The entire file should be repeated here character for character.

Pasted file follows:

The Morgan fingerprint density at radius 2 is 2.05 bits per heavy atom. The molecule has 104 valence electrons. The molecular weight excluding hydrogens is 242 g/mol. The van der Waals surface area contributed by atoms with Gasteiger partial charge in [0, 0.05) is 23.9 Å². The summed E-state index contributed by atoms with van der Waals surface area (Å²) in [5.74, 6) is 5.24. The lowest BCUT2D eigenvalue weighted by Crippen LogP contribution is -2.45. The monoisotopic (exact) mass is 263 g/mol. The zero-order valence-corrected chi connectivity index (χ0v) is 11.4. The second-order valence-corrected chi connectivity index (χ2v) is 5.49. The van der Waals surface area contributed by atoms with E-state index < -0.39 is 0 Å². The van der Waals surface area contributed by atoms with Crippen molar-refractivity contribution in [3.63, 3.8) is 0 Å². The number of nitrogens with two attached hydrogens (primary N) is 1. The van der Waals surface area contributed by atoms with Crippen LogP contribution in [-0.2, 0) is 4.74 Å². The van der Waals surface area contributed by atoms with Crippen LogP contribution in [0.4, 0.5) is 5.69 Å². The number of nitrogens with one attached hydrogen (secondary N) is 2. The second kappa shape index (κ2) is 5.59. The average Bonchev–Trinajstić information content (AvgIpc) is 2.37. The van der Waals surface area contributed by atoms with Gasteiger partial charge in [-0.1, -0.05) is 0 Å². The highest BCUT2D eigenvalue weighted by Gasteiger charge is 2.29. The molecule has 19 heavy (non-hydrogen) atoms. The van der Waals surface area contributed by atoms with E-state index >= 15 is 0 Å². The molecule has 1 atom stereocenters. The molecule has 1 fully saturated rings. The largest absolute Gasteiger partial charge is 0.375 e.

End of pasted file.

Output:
The Morgan fingerprint density at radius 2 is 2.05 bits per heavy atom. The molecule has 104 valence electrons. The molecular weight excluding hydrogens is 242 g/mol. The van der Waals surface area contributed by atoms with Gasteiger partial charge in [0, 0.05) is 23.9 Å². The summed E-state index contributed by atoms with van der Waals surface area (Å²) in [5.74, 6) is 5.24. The lowest BCUT2D eigenvalue weighted by Crippen LogP contribution is -2.45. The monoisotopic (exact) mass is 263 g/mol. The zero-order valence-corrected chi connectivity index (χ0v) is 11.4. The second-order valence-corrected chi connectivity index (χ2v) is 5.49. The van der Waals surface area contributed by atoms with E-state index < -0.39 is 0 Å². The van der Waals surface area contributed by atoms with Crippen molar-refractivity contribution in [3.63, 3.8) is 0 Å². The number of nitrogens with two attached hydrogens (primary N) is 1. The van der Waals surface area contributed by atoms with Crippen LogP contribution in [-0.2, 0) is 4.74 Å². The van der Waals surface area contributed by atoms with Crippen LogP contribution in [0.4, 0.5) is 5.69 Å². The number of nitrogens with one attached hydrogen (secondary N) is 2. The second kappa shape index (κ2) is 5.59. The average Bonchev–Trinajstić information content (AvgIpc) is 2.37. The van der Waals surface area contributed by atoms with Gasteiger partial charge in [-0.1, -0.05) is 0 Å². The highest BCUT2D eigenvalue weighted by Gasteiger charge is 2.29. The molecule has 19 heavy (non-hydrogen) atoms. The van der Waals surface area contributed by atoms with E-state index >= 15 is 0 Å². The molecule has 1 atom stereocenters. The molecule has 1 fully saturated rings. The largest absolute Gasteiger partial charge is 0.375 e.